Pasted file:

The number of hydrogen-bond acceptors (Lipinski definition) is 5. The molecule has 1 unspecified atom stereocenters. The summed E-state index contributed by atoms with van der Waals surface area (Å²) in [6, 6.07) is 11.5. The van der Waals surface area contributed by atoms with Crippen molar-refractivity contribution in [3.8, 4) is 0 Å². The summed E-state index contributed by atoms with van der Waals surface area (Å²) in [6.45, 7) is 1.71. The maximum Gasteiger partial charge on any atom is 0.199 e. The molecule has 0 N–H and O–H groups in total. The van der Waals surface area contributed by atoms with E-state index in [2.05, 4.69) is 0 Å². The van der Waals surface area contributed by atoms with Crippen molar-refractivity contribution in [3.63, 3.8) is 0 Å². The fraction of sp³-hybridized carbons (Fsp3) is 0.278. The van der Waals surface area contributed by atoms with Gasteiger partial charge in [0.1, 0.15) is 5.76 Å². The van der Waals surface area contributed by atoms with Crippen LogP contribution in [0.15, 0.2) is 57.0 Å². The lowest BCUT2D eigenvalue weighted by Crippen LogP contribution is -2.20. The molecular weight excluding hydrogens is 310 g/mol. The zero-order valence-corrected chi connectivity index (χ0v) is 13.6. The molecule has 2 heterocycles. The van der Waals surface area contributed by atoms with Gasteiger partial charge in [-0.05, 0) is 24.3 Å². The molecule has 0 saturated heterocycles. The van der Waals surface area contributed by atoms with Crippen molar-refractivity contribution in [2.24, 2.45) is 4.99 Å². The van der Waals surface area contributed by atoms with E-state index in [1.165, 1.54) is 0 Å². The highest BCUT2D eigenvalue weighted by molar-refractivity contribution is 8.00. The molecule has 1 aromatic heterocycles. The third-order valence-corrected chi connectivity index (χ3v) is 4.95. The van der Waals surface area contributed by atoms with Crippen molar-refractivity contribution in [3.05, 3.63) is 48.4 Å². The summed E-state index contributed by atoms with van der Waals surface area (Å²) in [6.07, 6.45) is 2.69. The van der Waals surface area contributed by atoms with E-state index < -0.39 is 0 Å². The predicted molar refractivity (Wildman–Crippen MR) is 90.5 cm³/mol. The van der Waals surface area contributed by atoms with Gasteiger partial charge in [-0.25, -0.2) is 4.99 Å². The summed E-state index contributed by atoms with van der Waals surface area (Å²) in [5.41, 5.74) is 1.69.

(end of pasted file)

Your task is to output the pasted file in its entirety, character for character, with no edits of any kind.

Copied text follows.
The number of hydrogen-bond acceptors (Lipinski definition) is 5. The molecule has 1 unspecified atom stereocenters. The summed E-state index contributed by atoms with van der Waals surface area (Å²) in [6, 6.07) is 11.5. The van der Waals surface area contributed by atoms with Crippen molar-refractivity contribution in [3.8, 4) is 0 Å². The summed E-state index contributed by atoms with van der Waals surface area (Å²) in [6.45, 7) is 1.71. The maximum Gasteiger partial charge on any atom is 0.199 e. The molecule has 0 N–H and O–H groups in total. The van der Waals surface area contributed by atoms with E-state index in [2.05, 4.69) is 0 Å². The van der Waals surface area contributed by atoms with Crippen molar-refractivity contribution in [3.63, 3.8) is 0 Å². The fraction of sp³-hybridized carbons (Fsp3) is 0.278. The van der Waals surface area contributed by atoms with Gasteiger partial charge in [0.1, 0.15) is 5.76 Å². The van der Waals surface area contributed by atoms with Crippen LogP contribution in [0.15, 0.2) is 57.0 Å². The lowest BCUT2D eigenvalue weighted by Crippen LogP contribution is -2.20. The molecular weight excluding hydrogens is 310 g/mol. The zero-order valence-corrected chi connectivity index (χ0v) is 13.6. The molecule has 2 heterocycles. The van der Waals surface area contributed by atoms with Gasteiger partial charge in [-0.05, 0) is 24.3 Å². The molecule has 0 saturated heterocycles. The van der Waals surface area contributed by atoms with Crippen molar-refractivity contribution in [2.24, 2.45) is 4.99 Å². The van der Waals surface area contributed by atoms with E-state index in [1.165, 1.54) is 0 Å². The highest BCUT2D eigenvalue weighted by molar-refractivity contribution is 8.00. The molecule has 1 aromatic heterocycles. The third-order valence-corrected chi connectivity index (χ3v) is 4.95. The van der Waals surface area contributed by atoms with Crippen molar-refractivity contribution in [3.05, 3.63) is 48.4 Å². The summed E-state index contributed by atoms with van der Waals surface area (Å²) in [6.07, 6.45) is 2.69. The van der Waals surface area contributed by atoms with E-state index < -0.39 is 0 Å². The predicted molar refractivity (Wildman–Crippen MR) is 90.5 cm³/mol. The van der Waals surface area contributed by atoms with Gasteiger partial charge in [-0.25, -0.2) is 4.99 Å². The summed E-state index contributed by atoms with van der Waals surface area (Å²) in [5.41, 5.74) is 1.69.